(1) We’ve been led down the path of the imperative style of programming with mutable state for so long that it’s very hard to see alternatives to synchronization, but there are.
(2) OOP didn’t quite turn out to be what Alan Kay had in mind when he coined the term. His vision was primarily message passing, and he wanted to get rid of data. Somewhere along the way, OO languages started down the path of data hiding through Abstract Data Types (ADTs), binding data with procedure or combining state and behavior.
(3) In the real world, the state does not change; the identity does
But STM is not a silver bullet to all concurrency applications. The author clearly says - STM is suitable for concurrent reads and infrequent to reasonably frequent write collisions to the same data.
Actors are a pure message passing model. Each actor has a built-in message queue. Actor library allows multiple actors to send messages concurrently. The senders are nonblocking by default. Although multiple actors may be active at any time, only one thread is active in an actor at any instance. The main drawback of this model, in my opinion, is that message passing systems with proper interleaving is not an easy art - it requires deep design thinking.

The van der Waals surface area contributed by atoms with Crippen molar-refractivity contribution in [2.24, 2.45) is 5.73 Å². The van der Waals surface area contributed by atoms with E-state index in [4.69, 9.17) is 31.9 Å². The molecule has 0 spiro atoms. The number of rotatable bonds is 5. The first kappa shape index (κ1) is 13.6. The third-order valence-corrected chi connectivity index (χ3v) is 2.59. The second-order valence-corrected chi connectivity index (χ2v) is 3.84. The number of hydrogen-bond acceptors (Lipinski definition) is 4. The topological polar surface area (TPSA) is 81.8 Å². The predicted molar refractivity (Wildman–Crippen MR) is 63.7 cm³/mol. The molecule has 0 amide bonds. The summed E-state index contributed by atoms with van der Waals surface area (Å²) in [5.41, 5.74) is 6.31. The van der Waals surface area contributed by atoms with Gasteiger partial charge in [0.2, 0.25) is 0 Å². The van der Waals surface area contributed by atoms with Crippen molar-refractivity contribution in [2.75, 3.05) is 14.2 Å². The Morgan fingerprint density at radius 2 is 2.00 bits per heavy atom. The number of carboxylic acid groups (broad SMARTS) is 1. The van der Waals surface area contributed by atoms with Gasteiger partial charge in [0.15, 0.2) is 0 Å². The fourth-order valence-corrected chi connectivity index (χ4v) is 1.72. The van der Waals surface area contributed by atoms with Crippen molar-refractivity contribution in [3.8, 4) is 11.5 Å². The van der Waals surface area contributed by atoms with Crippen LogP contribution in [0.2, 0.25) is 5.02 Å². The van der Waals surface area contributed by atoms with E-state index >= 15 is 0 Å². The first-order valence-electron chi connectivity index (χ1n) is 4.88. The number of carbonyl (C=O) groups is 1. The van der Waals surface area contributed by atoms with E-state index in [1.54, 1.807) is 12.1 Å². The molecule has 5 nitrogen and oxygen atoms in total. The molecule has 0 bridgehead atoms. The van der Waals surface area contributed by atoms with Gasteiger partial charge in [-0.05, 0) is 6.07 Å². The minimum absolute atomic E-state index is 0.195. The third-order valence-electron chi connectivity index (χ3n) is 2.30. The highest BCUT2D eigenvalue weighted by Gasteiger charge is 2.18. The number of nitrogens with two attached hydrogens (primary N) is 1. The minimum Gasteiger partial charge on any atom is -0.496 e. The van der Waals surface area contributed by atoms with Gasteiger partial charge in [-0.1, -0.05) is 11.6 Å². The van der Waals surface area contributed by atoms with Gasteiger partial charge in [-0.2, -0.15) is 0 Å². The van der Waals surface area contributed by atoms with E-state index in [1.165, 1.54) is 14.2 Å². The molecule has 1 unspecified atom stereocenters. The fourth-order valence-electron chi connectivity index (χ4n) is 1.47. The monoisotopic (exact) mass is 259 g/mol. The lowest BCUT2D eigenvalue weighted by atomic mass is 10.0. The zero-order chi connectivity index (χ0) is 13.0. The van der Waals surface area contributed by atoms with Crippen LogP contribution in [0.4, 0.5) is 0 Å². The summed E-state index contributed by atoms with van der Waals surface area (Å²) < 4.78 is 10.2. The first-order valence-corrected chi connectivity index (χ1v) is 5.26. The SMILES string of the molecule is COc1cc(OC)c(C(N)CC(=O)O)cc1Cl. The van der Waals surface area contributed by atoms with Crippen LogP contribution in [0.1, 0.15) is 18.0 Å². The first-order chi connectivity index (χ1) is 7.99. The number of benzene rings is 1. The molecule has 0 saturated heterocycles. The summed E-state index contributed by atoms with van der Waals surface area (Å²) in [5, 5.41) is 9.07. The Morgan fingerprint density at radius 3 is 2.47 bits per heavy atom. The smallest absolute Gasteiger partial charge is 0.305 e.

Programming concurrency is hard. Any which way. When confronted with such requirements and problems, the vocabulary used by the engineers and architects to make good design choice and find right hires is extremely critical. I was recently following some discussions on Y! Combinator on the suitability of Scala/Clojure to develop enterprise applications using such new ideas for concurrency and many other things. And I found this comment, though a little harshly worded, as food for thought…
The only thing enterprise business managers want is a language that can dumb down the art of programming to a level a programmers can be managed like assembly line workers. And that is what Java does exactly, an IDE that can make a novice and expert work at the same levels of productivity, extremely verbose code that gives an illusion of people building something big(even if its down right trivial). And most importantly programming effort can be accounted like a couple of least important replaceable folks down the hierarchy doing some assembling reusable units of material. Change this scenario, a good technology with merit makes programmers very important and makes managers look like desk clerks. Enterprise Managers don’t care a least about type systems, lambdas, or traits or whatever. Most managers don’t have a remote clue what those things are. Can the technology enable them to manage herds of programmers dumbed down enough to be managed like sheep? That is all they care.